He also had a device which looked rather like a large electronic calculator. This had about a hundred small buttons and a screen about four square inches big. It looked very complicated, and this was why it was printed “Don’t Panic” on the cover of it in large friendly letters. This device was in fact one of the most remarkable books that ever came out — The Hitchhiker’s Guide to the Galaxy. It was designed as an electronic book but not in the normal book form, because if printed on paper it will occupy several large buildings that are a bit inconvenient to carry around.
Beneath that in Ford Prefect’s bag were also a few pens, a notepad, and a bath towel from Marks and Spencer. The Hitchhiker’s Guide to the Galaxy has a few things to say on the subject of towels. A towel, it says, is about the most useful thing that a hitch hiker can have. Partly it has great practical value — you can wrap it around you for warmth when you find yourself alone on some foreign planet; you can lie on it on the brilliant sand of the beaches; you can sleep under it beneath the stars when the weather affords; use it to sail a mini raft down the river; wet it for use in hand-to-hand-combat; wrap it round your head to protect yourself from the smell of the swamps; you can wave your towel as an emergency signal, and of course dry yourself off with it if it still seems to be clean enough.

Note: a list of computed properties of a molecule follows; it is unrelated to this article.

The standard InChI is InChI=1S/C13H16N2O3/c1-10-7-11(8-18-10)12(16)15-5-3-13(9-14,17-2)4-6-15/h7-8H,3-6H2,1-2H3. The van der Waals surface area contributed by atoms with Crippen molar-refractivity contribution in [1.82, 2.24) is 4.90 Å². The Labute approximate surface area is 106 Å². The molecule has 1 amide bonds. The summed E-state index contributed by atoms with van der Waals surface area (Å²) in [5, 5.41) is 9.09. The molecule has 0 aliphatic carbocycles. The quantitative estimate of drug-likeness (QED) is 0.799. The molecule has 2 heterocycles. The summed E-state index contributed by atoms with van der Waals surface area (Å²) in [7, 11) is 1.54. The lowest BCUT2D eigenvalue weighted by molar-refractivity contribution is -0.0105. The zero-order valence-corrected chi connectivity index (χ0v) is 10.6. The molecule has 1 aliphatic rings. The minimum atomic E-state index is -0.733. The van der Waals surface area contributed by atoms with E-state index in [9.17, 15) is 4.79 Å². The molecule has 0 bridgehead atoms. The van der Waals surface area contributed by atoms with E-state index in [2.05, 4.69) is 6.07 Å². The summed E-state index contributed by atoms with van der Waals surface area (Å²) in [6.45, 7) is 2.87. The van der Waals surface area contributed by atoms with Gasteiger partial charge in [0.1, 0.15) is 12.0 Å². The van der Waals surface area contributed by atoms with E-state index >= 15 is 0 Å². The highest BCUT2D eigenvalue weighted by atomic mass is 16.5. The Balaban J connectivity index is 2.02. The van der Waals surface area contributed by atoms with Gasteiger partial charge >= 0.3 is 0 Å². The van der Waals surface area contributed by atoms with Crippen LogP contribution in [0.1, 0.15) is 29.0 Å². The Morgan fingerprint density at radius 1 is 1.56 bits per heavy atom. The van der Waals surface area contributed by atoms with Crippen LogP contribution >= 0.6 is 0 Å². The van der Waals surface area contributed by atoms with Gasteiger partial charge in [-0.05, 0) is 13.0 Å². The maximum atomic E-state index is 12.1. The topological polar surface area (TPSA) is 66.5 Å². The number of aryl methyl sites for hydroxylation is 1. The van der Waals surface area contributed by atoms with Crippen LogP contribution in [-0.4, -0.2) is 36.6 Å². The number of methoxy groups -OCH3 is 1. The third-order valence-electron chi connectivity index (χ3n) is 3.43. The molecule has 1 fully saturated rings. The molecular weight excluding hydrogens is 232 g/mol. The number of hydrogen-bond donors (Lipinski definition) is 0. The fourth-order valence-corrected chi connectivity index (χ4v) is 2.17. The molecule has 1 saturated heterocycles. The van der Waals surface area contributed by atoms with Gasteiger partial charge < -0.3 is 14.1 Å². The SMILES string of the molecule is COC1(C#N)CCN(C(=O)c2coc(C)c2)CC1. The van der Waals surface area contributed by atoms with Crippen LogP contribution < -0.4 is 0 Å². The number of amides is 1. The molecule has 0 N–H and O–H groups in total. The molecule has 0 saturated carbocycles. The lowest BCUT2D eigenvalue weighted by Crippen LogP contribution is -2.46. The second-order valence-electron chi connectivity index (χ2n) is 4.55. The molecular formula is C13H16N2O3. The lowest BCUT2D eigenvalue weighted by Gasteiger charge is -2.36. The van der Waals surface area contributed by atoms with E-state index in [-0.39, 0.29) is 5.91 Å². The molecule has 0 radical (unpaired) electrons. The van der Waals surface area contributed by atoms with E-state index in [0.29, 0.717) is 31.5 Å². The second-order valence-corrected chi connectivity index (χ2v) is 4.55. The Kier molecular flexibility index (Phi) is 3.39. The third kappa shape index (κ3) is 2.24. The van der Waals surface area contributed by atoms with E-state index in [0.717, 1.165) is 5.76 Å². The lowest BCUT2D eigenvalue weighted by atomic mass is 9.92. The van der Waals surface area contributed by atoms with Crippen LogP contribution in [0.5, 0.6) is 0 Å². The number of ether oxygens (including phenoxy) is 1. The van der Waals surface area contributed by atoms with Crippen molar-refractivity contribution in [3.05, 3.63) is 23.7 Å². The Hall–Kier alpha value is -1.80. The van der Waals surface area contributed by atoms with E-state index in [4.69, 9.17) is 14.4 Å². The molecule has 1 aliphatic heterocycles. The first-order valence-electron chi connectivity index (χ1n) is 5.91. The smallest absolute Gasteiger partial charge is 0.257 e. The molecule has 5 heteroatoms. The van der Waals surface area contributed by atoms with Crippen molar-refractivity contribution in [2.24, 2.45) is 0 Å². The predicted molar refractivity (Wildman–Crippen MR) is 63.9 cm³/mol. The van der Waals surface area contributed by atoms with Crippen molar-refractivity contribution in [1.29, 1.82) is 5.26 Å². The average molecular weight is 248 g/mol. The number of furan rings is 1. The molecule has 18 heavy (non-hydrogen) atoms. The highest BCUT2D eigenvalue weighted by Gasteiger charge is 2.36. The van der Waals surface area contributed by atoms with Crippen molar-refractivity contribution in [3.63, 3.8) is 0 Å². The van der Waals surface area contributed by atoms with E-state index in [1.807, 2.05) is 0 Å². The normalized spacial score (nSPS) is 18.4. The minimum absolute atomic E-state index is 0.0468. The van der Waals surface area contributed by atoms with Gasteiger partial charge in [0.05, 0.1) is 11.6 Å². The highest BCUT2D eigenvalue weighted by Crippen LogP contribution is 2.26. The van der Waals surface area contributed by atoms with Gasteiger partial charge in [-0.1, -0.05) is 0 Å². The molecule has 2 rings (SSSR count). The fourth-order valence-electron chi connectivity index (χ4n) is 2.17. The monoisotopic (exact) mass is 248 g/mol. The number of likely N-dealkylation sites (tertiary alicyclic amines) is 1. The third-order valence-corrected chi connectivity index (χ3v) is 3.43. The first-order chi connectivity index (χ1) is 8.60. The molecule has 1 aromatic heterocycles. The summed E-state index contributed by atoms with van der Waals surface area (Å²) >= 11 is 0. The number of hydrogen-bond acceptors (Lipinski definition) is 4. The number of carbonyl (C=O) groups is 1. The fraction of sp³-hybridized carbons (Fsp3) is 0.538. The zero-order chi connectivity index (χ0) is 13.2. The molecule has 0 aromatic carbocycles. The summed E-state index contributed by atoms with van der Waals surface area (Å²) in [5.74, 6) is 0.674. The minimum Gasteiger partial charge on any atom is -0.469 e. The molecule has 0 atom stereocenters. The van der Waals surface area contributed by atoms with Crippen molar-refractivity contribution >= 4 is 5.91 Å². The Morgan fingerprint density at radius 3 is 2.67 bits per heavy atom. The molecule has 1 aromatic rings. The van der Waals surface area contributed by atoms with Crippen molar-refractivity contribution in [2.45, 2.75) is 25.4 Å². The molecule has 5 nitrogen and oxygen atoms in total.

More importantly, a towel has immense psychological value. For some reason, if an ordinary person discovers that after travelling for a long time a hitch hiker still has his towel with him, he will automatically assume that he also has a toothbrush, matches, soap, tin of biscuits, flask, compass, map, gnat spray, raincoat, tent and so forth. Furthermore, he will then happily lend the hitch hiker any useful item that could have been lost in a journey. Because after all an ordinary person will always think that a man who travelled through the galaxy and still has his towel with him deserves some respect from the others.